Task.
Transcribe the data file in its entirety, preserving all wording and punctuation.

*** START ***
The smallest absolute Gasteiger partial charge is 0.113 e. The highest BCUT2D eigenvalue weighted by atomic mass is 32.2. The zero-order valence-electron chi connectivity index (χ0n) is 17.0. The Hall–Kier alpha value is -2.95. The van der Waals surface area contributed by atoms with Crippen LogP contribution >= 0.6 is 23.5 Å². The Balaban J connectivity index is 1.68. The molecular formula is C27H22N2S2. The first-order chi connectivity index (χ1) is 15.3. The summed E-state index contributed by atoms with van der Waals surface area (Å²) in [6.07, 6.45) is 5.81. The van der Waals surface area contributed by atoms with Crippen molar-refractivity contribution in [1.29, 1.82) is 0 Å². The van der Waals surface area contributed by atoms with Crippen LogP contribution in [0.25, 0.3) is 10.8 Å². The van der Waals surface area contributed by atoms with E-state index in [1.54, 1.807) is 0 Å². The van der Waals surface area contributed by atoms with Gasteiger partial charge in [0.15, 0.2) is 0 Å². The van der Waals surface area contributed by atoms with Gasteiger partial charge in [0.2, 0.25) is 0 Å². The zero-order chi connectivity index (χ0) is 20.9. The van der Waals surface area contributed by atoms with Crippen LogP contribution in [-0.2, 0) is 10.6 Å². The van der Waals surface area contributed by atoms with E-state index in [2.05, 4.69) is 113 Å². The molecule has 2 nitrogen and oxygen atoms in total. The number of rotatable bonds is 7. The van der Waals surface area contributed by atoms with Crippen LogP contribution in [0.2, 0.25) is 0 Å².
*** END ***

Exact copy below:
The smallest absolute Gasteiger partial charge is 0.113 e. The highest BCUT2D eigenvalue weighted by atomic mass is 32.2. The zero-order valence-electron chi connectivity index (χ0n) is 17.0. The Hall–Kier alpha value is -2.95. The van der Waals surface area contributed by atoms with Crippen LogP contribution >= 0.6 is 23.5 Å². The Balaban J connectivity index is 1.68. The molecular formula is C27H22N2S2. The first-order chi connectivity index (χ1) is 15.3. The summed E-state index contributed by atoms with van der Waals surface area (Å²) in [6.07, 6.45) is 5.81. The van der Waals surface area contributed by atoms with Crippen molar-refractivity contribution in [1.29, 1.82) is 0 Å². The van der Waals surface area contributed by atoms with Crippen LogP contribution in [0.25, 0.3) is 10.8 Å². The van der Waals surface area contributed by atoms with E-state index in [1.54, 1.807) is 0 Å². The van der Waals surface area contributed by atoms with Gasteiger partial charge in [0.15, 0.2) is 0 Å². The van der Waals surface area contributed by atoms with Gasteiger partial charge in [0.2, 0.25) is 0 Å². The zero-order chi connectivity index (χ0) is 20.9. The van der Waals surface area contributed by atoms with Crippen LogP contribution in [-0.2, 0) is 10.6 Å². The van der Waals surface area contributed by atoms with E-state index in [2.05, 4.69) is 113 Å². The molecule has 2 nitrogen and oxygen atoms in total. The number of rotatable bonds is 7. The van der Waals surface area contributed by atoms with Crippen LogP contribution in [0.2, 0.25) is 0 Å².